Can we really trust Andrew Scheer?

1. Scheer doesn’t have a climate plan
Scheer’s “climate plan” has been described as “devoid of detail” and “seriously unserious”. It mirrors the demands of the oil and gas lobby, and experts say it would actually increase emissions. In the midst of a climate emergency, Canada needs to elect a climate leader who will take climate change seriously and work hard to mitigate the impacts of climate change in Canada, and globally. If his woeful climate plan is anything to go by, Andrew Scheer’s not the leader we need. [1]

2. Scheer’s got his eye on healthcare
Earlier this year, senior members of Scheer’s team planned a ritzy $250 per head cocktail reception to discuss “the business of healthcare”. The closed door event invited health-care professionals to pay to shape policy and rub shoulders with Conservatives MPs Pierre Poilievre and Marilyn Gladu -- both pegged for key positions in a future Scheer cabinet. The event was described as an opportunity to “reimagine” healthcare -- a common code name for privatization.  [2]

3. Scheer’s election platform is being determined by corporate interests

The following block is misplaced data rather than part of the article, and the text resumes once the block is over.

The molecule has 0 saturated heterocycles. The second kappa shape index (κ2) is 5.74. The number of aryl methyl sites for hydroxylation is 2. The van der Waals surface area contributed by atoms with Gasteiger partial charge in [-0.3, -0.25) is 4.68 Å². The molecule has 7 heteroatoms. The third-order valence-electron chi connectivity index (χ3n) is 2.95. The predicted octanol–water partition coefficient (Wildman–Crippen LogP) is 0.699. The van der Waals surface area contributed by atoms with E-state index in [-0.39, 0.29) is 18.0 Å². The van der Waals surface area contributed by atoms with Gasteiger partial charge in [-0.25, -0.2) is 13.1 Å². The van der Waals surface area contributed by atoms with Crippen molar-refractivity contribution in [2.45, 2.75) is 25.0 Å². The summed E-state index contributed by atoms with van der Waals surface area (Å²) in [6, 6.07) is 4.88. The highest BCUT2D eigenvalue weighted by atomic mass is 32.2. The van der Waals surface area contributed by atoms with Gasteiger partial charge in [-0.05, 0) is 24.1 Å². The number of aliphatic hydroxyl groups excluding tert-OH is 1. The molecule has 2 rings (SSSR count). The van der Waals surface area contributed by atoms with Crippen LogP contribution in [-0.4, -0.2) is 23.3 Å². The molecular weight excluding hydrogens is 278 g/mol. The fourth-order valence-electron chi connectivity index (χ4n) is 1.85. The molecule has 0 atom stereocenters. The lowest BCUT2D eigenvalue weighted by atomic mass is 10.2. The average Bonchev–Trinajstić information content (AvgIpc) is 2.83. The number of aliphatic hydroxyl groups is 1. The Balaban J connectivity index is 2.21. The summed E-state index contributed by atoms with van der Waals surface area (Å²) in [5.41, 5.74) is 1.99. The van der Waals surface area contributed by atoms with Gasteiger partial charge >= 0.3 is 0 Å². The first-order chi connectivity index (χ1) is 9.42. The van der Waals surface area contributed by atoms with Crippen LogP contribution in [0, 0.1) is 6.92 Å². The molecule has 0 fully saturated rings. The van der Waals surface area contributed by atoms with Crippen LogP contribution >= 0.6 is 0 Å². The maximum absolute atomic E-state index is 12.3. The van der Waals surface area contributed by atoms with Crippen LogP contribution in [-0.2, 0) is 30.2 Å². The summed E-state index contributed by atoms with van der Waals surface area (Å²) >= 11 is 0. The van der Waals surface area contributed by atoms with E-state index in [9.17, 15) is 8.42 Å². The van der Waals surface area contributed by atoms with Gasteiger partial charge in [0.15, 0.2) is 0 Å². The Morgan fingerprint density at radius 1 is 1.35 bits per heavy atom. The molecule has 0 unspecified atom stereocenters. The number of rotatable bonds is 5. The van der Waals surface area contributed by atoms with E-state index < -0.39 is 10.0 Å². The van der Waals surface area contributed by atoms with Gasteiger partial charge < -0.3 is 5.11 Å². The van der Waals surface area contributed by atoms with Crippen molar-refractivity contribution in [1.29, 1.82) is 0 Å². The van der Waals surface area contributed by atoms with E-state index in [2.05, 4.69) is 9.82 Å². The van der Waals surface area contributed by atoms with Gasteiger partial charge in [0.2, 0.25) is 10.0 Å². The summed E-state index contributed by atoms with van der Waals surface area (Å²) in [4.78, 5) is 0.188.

Andrew Scheer -- along with top Conservative strategists -- held secret meetings with wealthy oil execs to help shape his election platform. He also attended a $50,000 dinner with Imperial Oil -- owned by U.S. energy giant ExxonMobil and together, where they plotted ho to gut environmental protections, shut down environmentalists and secure a Conservative victory. Shortly after these lobby meetings, Scheer released his “climate plan” which was widely reported to mirror the demands of the oil and gas lobby. [3-4]

4. He’s working towards the same goals as Doug Ford
During a meeting with Ford at Ontario’s legislature, Scheer told reporters that both he and Ford are working toward the same goals. Ford made a lot of big promises to get elected -- but once in office he started slashing good jobs and cutting vital services like education, childcare, healthcare, and housing. We should take it as a warning sign around what Scheer would do if elected in October. [5]

5. He’s flip-flopped on a number of policies, including funding for private schools
Scheer previously pledged billions of dollars for parents who send their kids to private schools -- a policy which was seen by many as a move towards privatizing education. His proposal would provide a $4,000 tax credit to parents who send their kids to private school -- essentially meaning that those who can afford to spend tens of thousands of dollars to send their kids to private school would be subsidized by taxpayers. He quietly removed this policy from his platform recently -- but it remains to be seen whether he’ll flip-flop again if elected. [6-8]

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